When the Dallas Cowboys get into a room to make the game plan this fall, Tony Romo will bring his ideas.
“We’re just putting together some ideas that we love,” he said. “I feel strongly about certain things that are going to help us.”
Romo, speaking to reporters Tuesday as the Cowboys began a three-day minicamp at Valley Ranch, said he didn’t want to talk specifics — competitive disadvantage, he said — about the new “12” personnel package, but he likes the collaboration that has many people contributing to the offense.
“It’s just a bunch of guys going to work every day and figuring out ways to be better as a football team,” he said. “Lot of different capacities for players and coaches all the way up, so it’s exciting.”
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He said the change in play-caller from head coach Jason Garrett to offensive line coach/offensive coordinator Bill Callahan won’t be “a huge change from the quarterback perspective.”
“This is Jason’s system, and it’s been Jason’s system since he’s been here,” Romo said. “It’s going to stay that way.”
Romo said play-caller matters less than game plan, anyway.
“I think the game plan itself is an important aspect that matters,” Romo said. “I think that’s a collective effort. I think we’ll be doing some similar things you guys have seen and some new things, just like we do every year.”
Romo again missed practice Tuesday as he recovers from surgery to remove a cyst on his back.
He said again that he could play if he had to, that his throwing motion hasn’t been affected, and that he’s been throwing. Asked who in the organization had the task of convincing him to sit out this week, he said, “Just about all of them.”
He said he was “pretty amped up” to practice last week but that it was not a good idea to risk anything.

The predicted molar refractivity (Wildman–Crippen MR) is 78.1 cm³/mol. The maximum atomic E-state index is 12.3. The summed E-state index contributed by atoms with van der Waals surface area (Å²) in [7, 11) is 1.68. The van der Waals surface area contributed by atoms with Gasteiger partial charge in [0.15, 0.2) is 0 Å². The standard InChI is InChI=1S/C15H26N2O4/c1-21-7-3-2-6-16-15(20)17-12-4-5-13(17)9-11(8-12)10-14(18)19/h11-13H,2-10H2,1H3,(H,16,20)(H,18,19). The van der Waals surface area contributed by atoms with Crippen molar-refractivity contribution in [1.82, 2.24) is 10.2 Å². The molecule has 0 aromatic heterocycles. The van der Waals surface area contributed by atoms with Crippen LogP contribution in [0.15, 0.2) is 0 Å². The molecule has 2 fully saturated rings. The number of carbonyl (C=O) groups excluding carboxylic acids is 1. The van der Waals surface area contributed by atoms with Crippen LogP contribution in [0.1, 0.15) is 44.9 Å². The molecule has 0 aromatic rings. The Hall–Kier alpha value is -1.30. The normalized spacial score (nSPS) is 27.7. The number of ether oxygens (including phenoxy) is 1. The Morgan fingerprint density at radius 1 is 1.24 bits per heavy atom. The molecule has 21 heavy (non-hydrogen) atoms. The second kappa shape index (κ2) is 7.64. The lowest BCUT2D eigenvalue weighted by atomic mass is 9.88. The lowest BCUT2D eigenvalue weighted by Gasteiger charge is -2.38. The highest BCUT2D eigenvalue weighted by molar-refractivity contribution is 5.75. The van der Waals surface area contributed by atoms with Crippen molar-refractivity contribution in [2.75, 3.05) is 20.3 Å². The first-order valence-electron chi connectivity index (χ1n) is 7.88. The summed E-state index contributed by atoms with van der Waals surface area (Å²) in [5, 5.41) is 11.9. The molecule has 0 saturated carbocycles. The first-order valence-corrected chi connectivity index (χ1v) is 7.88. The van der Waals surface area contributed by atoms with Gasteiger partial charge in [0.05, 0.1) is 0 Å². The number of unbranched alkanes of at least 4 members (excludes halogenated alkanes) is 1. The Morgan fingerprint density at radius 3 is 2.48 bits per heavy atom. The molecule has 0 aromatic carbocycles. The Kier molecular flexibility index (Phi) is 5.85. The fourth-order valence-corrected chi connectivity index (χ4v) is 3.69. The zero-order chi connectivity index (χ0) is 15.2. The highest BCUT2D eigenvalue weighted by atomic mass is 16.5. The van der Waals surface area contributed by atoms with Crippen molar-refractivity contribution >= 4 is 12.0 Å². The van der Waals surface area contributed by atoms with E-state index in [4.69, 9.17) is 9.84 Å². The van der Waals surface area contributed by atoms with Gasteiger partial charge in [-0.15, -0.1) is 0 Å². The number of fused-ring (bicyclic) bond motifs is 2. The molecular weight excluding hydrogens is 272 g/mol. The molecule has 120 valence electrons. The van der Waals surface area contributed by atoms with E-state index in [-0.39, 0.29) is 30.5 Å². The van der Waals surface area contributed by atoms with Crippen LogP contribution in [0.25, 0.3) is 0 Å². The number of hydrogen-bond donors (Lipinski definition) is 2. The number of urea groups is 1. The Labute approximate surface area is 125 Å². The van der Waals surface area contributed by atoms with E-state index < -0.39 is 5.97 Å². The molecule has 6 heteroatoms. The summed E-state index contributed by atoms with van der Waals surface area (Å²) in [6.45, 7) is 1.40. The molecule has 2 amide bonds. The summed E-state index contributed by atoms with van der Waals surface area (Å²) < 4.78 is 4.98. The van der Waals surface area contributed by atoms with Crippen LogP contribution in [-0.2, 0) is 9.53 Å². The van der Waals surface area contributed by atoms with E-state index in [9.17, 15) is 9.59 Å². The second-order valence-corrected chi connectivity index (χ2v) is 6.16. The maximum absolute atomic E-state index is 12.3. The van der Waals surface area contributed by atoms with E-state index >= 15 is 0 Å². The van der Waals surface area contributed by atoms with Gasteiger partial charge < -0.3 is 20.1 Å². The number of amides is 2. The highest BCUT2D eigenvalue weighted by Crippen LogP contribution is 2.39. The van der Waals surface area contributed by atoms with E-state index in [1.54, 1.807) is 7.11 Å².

“I feel ready to go. I was running. We were pushing it on the treadmill good last week,” he said. “I think as a player, you’re always trying to push through it. It’s just this time of year, it’s intelligent to really be patient with it any time you go through something like that and be smart and make sure you don’t do anything dumb.”
But he said sitting out has provided an unexpected benefit — being able to help teammates see and correct mistakes on the field instead of having to wait and watch tape.
“You can kind of get with them quickly, right after the play, and let them assess why their leverage was here and what they needed to do to get themselves in the right position, or why they needed to widen or take a step — whatever it might be,” he said. “I think that’s part of me growing as a player and understanding what needs to be done to help the team win.
“Yeah, that can be a small positive that helps, and we’ve been doing that.”
Romo said he is not losing ground in working with new center Travis Frederick because he does work with the team during walk-throughs before practice. He said that helps Frederick get an understanding of his cadence and line calls.
“I do a little bit more stuff at the line and some other stuff,” Romo said. “It just comes down to a point where they’ve got to get used to your voice fluctuation and just the different things that you’re going to say and use. That part, you can do that in walk-through just the same as you can in the practices.”
Romo, entering his 11th season, said the same thing continues to motivate him — the Super Bowl.
“I enjoy a challenge. Winning a Super Bowl is a challenge. I think it’s the ultimate challenge,” he said. “I think it’s something that wakes me up and gets me excited in the morning, continuing to find a way to make that happen for the fans, for the organization and these players in here. It’s something that sits there, and you just constantly are trying to figure out a way to do that, through different ways. I mean, I feel like there’s a couple ways to beat people. You out-work them and you out-think them. Those two things allow you to get the best chance to succeed, and that’s what we’re trying to do.”
Romo said he feels no more pressure than he ever has, despite owner Jerry Jones’ comments that the Cowboys will benefit if the quarterback puts in “Peyton Manning-type” time on the job.
“Pressure and fear are just in your own brain,” he said. “To me, it’s nothing more than you going out and just competing your butt off every day and trying to win every day. So I don’t allow outside influences to affect my psyche or what my mental makeup is. It’s about this room, this team, and how I’m going to get myself and my teammates ready to play. So outside influences don’t directly affect how your emotional state is, I guess. To me, an easy way to say it is, it’s not real. Pressure is, if you’re telling yourself or if you’re saying you should be scared or saying this is a lot of pressure, you’re losing already.
“To me, that’s not the right frame of mind or thought.”